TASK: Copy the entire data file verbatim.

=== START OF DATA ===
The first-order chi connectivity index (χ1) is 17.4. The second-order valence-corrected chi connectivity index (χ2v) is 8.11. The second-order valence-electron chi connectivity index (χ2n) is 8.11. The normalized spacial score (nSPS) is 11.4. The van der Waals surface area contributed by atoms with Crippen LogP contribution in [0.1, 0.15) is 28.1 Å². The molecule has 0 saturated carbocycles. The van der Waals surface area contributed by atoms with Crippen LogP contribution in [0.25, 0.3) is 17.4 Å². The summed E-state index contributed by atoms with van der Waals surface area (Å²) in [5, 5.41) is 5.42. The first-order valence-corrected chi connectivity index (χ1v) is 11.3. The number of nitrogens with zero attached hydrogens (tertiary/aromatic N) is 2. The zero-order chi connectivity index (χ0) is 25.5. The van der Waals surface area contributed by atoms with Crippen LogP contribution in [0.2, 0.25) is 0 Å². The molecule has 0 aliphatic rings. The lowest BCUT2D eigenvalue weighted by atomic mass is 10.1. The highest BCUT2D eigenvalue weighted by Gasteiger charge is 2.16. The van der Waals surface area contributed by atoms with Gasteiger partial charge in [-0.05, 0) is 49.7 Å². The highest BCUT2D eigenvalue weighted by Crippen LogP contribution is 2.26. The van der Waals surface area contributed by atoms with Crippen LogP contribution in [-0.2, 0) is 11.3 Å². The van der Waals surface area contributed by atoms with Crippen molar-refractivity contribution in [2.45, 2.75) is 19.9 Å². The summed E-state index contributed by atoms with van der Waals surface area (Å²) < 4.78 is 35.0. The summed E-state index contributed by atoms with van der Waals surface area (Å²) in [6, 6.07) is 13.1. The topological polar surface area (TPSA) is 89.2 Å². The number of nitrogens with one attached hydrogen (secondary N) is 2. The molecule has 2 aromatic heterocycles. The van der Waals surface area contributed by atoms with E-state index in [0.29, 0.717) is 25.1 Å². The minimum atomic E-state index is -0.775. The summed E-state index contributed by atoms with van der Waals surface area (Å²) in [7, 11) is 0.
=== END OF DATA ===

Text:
The first-order chi connectivity index (χ1) is 17.4. The second-order valence-corrected chi connectivity index (χ2v) is 8.11. The second-order valence-electron chi connectivity index (χ2n) is 8.11. The normalized spacial score (nSPS) is 11.4. The van der Waals surface area contributed by atoms with Crippen LogP contribution in [0.1, 0.15) is 28.1 Å². The molecule has 0 saturated carbocycles. The van der Waals surface area contributed by atoms with Crippen LogP contribution in [0.25, 0.3) is 17.4 Å². The summed E-state index contributed by atoms with van der Waals surface area (Å²) in [5, 5.41) is 5.42. The first-order valence-corrected chi connectivity index (χ1v) is 11.3. The number of nitrogens with zero attached hydrogens (tertiary/aromatic N) is 2. The zero-order chi connectivity index (χ0) is 25.5. The van der Waals surface area contributed by atoms with Crippen LogP contribution in [0.2, 0.25) is 0 Å². The molecule has 0 aliphatic rings. The lowest BCUT2D eigenvalue weighted by atomic mass is 10.1. The highest BCUT2D eigenvalue weighted by Gasteiger charge is 2.16. The van der Waals surface area contributed by atoms with Gasteiger partial charge in [-0.05, 0) is 49.7 Å². The highest BCUT2D eigenvalue weighted by Crippen LogP contribution is 2.26. The van der Waals surface area contributed by atoms with Crippen LogP contribution in [-0.2, 0) is 11.3 Å². The van der Waals surface area contributed by atoms with Crippen molar-refractivity contribution in [2.45, 2.75) is 19.9 Å². The summed E-state index contributed by atoms with van der Waals surface area (Å²) < 4.78 is 35.0. The summed E-state index contributed by atoms with van der Waals surface area (Å²) in [6, 6.07) is 13.1. The topological polar surface area (TPSA) is 89.2 Å². The number of nitrogens with one attached hydrogen (secondary N) is 2. The molecule has 2 aromatic heterocycles. The van der Waals surface area contributed by atoms with E-state index in [0.29, 0.717) is 25.1 Å². The minimum atomic E-state index is -0.775. The summed E-state index contributed by atoms with van der Waals surface area (Å²) in [7, 11) is 0.